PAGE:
Many years ago, my friend Karlyn gave Donald a saxophone that had been her father’s during the Big Band era. Her father had played with Spike Jones when they were in college. That beautiful instrument has a historical lineage, which I am sure Donald felt.
Donald had it restored at a small shop in a funky strip mall outside Sebastopol, CA. They replaced several of the bell keys and gave it a general cleaning. Donald did not attempt to learn to play it for at least another decade.
Then, in 2018, a few years after his diagnosis of Alzheimer’s Disease, I gave him a Christmas gift of lessons at Napa School of Music. Donald was trepidatious but was fortunate to get two kind teachers who assured him of his progress and encouraged him to keep going. They were gifted in working around his memory issues. Each time on the drive there, he would agonize that he was disappointing his teacher with his progress. I assured him that doing things that were hard helped his brain. This motivated him to keep going. When I picked him up, he was energized and happy, holding a pile of papers with notes for his daily practices.
Mostly he practiced when no one else was in the house. I would be outside weeding the lavender, and suddenly the most abrupt blast— or was it a squawk? emanated from the house. Then, our dog Brambleberry would emit a low, long howl, rushing to the door where Donald was. I tried to keep him out of the part of the house where Donald practiced, but this didn’t work. He insisted on howling outside the door where Donald was playing. I had no idea that our relatively small labradoodle could sound like that. Was he trying to get Donald to stop– or was he trying to join him?
When we traveled, Donald took the saxophone with us. When we went to a friend’s cabin in Groveland, he had the saxophone waiting in its case by the door. It is the only thing he packed. When we went for a weekend to Sea Ranch, again, the saxophone case was by the door. I made room for it in the car even though I knew he would not play it on the trip. He had entered a time when imagining playing and playing were one and the same thing. He was also always sensitive to disturbing others.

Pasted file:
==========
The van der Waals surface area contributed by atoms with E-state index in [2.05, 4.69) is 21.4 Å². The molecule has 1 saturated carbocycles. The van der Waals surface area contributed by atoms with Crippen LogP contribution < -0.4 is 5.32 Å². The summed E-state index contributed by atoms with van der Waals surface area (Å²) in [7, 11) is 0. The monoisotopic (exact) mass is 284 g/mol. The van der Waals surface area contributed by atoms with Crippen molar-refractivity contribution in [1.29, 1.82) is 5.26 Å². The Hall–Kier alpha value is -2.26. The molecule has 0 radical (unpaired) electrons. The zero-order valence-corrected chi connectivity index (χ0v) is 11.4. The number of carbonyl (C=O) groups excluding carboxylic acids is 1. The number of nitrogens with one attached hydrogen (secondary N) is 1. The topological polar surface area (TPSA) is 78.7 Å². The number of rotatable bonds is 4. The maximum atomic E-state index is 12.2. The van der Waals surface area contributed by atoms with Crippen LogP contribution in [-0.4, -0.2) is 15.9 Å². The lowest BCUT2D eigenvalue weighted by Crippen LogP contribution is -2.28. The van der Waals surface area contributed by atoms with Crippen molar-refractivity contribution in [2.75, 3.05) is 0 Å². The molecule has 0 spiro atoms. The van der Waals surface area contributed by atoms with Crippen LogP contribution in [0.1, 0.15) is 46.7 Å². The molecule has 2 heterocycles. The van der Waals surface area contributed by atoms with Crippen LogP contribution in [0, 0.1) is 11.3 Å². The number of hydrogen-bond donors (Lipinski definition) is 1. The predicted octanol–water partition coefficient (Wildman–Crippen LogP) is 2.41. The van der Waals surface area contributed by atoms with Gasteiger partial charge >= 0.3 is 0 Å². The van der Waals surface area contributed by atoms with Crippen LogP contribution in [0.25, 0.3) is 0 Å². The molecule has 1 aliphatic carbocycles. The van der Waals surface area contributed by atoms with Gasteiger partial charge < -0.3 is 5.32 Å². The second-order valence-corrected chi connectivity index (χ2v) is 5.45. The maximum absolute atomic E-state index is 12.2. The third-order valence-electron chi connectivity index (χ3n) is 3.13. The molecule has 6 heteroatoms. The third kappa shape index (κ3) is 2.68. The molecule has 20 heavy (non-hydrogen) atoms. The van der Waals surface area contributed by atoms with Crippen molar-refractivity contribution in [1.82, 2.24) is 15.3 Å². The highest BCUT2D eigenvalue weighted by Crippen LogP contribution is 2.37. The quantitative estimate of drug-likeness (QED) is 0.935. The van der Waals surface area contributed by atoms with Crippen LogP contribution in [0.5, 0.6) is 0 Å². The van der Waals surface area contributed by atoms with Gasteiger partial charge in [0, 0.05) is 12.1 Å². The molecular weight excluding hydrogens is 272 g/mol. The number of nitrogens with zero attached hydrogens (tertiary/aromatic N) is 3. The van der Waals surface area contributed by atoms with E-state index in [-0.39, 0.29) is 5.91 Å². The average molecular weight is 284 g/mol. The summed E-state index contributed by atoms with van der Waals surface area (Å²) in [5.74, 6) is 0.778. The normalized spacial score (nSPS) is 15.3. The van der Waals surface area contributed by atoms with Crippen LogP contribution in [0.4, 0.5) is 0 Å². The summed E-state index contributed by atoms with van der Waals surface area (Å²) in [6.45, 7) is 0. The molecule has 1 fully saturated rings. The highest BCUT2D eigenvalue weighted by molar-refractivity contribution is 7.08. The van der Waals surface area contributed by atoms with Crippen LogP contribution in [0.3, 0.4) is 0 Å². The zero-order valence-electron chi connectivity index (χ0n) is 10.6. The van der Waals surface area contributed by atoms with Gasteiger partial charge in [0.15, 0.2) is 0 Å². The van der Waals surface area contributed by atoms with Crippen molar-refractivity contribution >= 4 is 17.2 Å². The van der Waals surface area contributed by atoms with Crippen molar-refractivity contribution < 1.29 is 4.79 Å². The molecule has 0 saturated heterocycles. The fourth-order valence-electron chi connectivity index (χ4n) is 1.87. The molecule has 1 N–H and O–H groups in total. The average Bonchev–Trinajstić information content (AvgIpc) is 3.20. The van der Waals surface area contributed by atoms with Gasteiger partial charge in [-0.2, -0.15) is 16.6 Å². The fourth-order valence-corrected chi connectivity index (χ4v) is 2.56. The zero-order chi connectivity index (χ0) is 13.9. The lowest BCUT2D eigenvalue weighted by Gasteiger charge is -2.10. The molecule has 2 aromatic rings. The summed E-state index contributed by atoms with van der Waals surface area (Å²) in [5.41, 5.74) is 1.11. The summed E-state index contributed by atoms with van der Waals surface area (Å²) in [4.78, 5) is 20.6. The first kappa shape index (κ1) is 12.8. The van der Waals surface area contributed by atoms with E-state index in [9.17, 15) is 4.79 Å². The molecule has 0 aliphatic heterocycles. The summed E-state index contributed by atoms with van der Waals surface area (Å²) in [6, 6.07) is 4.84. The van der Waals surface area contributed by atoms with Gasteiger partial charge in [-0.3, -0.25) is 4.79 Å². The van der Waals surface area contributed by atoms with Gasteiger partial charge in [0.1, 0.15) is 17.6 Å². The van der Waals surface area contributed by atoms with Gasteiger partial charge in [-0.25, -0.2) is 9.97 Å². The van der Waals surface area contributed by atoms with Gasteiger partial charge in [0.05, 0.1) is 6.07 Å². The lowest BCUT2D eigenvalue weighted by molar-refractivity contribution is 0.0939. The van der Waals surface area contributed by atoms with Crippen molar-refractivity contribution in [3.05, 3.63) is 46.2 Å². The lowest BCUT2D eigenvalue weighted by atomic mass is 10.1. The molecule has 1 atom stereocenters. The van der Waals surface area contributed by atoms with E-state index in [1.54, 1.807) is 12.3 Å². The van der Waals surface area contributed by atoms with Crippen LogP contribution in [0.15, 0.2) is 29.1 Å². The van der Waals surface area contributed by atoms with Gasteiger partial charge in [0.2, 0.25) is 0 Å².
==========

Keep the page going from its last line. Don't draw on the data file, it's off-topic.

The pandemic shut down the lessons, but not Donald’s playing. His favorite piece was Bach’s “Jesu, Joy of Man’s Desiring.” It took an act of the imagination to identify it, but I came to recognize the complicated rising and falling of the notes over time. It is a piece we both had loved. Karlyn told me that it is a part of Bach’s Cantata #147, written for the Feast of the Visitation of Mary, which celebrated Mary and Elizabeth rejoicing together in being pregnant.
In December 2021, Donald’s health took a severe turn when he had a brain bleed. He passed from this world on December 11. We were able to have him at home until the end. As we stood around his bed and he took his last breaths, “Jesu, Joy of Man’s Desiring” came over the airways. It was as if the somber joy of his transition filled the room through the clear, soft notes of a piano.
I was comforted then, as I was the day his youngest daughter Genevieve helped me pack his clothing to take to Good Will. As I sat in his chair afterward, again, over the airwaves came “Jesu, Joy of Man’s Desiring.” Again, I was soothed. He is okay. He doesn’t need this clothing anymore.
The day we sorted some of his files and paperwork, and the task felt heavy and going on too long, I came upon the score to “Jesu, Joy of Man’s Desiring,” along with his teacher’s notes, lying on top of a pile of papers. Okay. This is okay.
The mystery of death continues to live with me. Is music a kind of internet of the soul? I know the fact of this piece’s recurrence—his last song–comforts me and reminds me of the joy of life and the immensity of new beginnings, even those brought in the transition of death.